“She’s a great supporter of scholarships for the College of Engineering,” said COE Development Director Nicole Forrest-Boggs, whose office organized the event. “We’re very happy to have them here.”

The G2 contingent included general manager Pete Keyes, mathematician Christopher Priebe, and office manager Jessica Rose, a CUSLB alumni.

Priebe, who manages a technology team at G2, said job prospects are bright for computer science majors. “This is a booming industry. It’s a seller’s market. There’s a lot of competition for engineers,” he said. Continue reading

Submit your Papers to 2018 IEEE Green Energy & Smart Systems Conference

Papers are being accepted for the IEEE Green Energy and Smart Systems Conference, scheduled for Nov. 5-6 at the Pyramid at CSULB. The conference brings together researchers and practitioners in the smart systems and sustainable and green energy fields. This year’s focus is on “Smart Systems, Engineering a Resilient, Sustainable, Secure, Optimized Power Grid with Battery, and Intelligent Transportation Systems.” Continue reading

Professional Development Speaker Series: Working as a Google Engineer

If you want to know the questions that Google interviewers ask, don’t believe the dozens of books and blog posts written on the subject. Because the minute an interview question is found to be published, it’s added to the list of banned questions, says Google software engineer Chris Clark, who was at CSULB Tuesday to talk about what it’s like to be an engineer at Google.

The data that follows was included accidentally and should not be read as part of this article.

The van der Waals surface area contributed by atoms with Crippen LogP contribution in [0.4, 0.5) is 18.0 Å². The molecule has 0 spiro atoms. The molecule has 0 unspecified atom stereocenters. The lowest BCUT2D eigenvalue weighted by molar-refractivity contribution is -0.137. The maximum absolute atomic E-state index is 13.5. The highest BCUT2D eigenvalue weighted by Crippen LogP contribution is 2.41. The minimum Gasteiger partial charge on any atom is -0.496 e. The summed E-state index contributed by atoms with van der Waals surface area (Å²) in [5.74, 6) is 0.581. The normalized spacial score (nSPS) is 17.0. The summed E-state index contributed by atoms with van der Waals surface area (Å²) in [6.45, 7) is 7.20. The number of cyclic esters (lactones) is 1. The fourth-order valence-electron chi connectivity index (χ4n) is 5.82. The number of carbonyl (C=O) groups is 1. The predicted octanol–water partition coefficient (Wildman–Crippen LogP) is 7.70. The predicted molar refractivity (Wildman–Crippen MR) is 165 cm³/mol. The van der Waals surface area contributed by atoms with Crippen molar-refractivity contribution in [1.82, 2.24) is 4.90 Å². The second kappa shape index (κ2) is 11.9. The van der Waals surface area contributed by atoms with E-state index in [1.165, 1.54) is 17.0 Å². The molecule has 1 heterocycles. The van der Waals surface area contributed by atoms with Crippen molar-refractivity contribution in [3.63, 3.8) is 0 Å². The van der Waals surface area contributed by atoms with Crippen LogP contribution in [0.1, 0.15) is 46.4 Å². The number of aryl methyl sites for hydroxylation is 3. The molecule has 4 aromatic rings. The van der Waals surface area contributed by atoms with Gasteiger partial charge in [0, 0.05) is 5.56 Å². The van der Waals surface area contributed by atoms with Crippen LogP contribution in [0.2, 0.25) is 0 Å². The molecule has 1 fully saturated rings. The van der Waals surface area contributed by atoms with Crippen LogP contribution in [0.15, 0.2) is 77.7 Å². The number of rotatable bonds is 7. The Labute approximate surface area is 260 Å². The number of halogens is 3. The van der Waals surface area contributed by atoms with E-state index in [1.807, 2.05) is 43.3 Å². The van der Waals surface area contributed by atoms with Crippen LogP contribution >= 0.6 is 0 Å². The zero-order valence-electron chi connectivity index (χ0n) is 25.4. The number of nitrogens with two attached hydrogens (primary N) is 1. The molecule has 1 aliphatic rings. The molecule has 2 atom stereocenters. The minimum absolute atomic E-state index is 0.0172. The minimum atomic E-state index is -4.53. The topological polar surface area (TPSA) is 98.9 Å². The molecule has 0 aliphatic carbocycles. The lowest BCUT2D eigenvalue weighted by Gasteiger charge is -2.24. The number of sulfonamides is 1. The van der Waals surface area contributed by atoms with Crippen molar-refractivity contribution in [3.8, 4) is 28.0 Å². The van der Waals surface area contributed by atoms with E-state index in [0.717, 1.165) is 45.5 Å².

Clark was the top computer science student in his class at UCLA, where he double majored in applied mathematics. He won a Hewlett-Packard scholarship that guaranteed him three internships at the company.

But after completing his first summer internship there, he declined a second one in favor of internships at Xerox and then Microsoft. After his 2008 graduation, Microsoft hired him full-time. Seven years ago, he was recruited by Google.

The search engine giant, said Clark, “is very good at empowering every engineer.” The company’s open environment and support of its employees is legendary, as are its kitchens.

Clark said the micro-kitchens serve a purpose in addition to keeping employees in snacks, refreshments, and meals. “They foster communication with other people. You might go to pick up a water and overhear someone trying to solve a technical problem and end up in a conversation,” he said. Continue reading

Technical Seminar: Understanding the Flight of the Boomerang

Associate Dean of Research & Graduate Programs Hamid Rahai left, welcomes John Vassberg to CSULB.

Have you ever wondered how boomerangs fly? John Vassberg has. One of Boeing’s top aerodynamicists, Vassberg was at CSULB Friday to deliver one his most popular lectures—one that delves into the aerodynamic capabilities of a hunting tool developed by Aboriginal Australians thousands of years ago.

“It’s turned out to be a cult classic,” said Vassberg, who has given the talk in Paris and Brussels and at Caltech and University of Southern California. “Maybe I’ll teach you something so you’ll have something to do over the weekend,” he told faculty and students at the Spring Technical Seminar.

Now Technical Lead and Chief Aerodynamicist of Boeing Commercial Airplanes’ Advanced Concepts Design Center in Southern California, Vassberg did the research back in 2012 when he was asked to present at an American Institute of Aeronautics and Astronautics (AIAA) conference. Continue reading